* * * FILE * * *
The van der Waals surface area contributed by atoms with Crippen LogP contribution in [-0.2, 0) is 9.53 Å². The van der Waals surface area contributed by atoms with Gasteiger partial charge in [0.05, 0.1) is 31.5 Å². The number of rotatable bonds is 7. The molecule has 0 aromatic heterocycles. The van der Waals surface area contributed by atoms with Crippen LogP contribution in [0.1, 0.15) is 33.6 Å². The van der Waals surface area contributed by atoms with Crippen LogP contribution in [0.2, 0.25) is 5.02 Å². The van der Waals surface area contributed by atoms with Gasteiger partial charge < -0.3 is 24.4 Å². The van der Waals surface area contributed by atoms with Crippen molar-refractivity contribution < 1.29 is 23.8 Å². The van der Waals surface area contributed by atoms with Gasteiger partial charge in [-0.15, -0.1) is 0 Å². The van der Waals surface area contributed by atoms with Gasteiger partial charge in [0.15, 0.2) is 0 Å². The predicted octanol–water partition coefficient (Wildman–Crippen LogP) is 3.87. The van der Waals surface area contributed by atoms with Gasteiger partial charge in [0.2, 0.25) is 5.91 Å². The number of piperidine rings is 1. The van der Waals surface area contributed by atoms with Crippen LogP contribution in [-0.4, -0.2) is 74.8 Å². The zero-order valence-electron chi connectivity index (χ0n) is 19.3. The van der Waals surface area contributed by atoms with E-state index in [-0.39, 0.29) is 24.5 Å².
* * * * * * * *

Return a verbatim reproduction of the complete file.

The van der Waals surface area contributed by atoms with Crippen LogP contribution in [-0.2, 0) is 9.53 Å². The van der Waals surface area contributed by atoms with Gasteiger partial charge in [0.05, 0.1) is 31.5 Å². The number of rotatable bonds is 7. The molecule has 0 aromatic heterocycles. The van der Waals surface area contributed by atoms with Crippen LogP contribution in [0.1, 0.15) is 33.6 Å². The van der Waals surface area contributed by atoms with Crippen LogP contribution in [0.2, 0.25) is 5.02 Å². The van der Waals surface area contributed by atoms with Gasteiger partial charge < -0.3 is 24.4 Å². The van der Waals surface area contributed by atoms with Crippen molar-refractivity contribution < 1.29 is 23.8 Å². The van der Waals surface area contributed by atoms with Gasteiger partial charge in [-0.15, -0.1) is 0 Å². The van der Waals surface area contributed by atoms with Gasteiger partial charge in [0.15, 0.2) is 0 Å². The predicted octanol–water partition coefficient (Wildman–Crippen LogP) is 3.87. The van der Waals surface area contributed by atoms with Gasteiger partial charge in [0.2, 0.25) is 5.91 Å². The number of piperidine rings is 1. The van der Waals surface area contributed by atoms with Crippen LogP contribution in [-0.4, -0.2) is 74.8 Å². The zero-order valence-electron chi connectivity index (χ0n) is 19.3. The van der Waals surface area contributed by atoms with E-state index in [-0.39, 0.29) is 24.5 Å².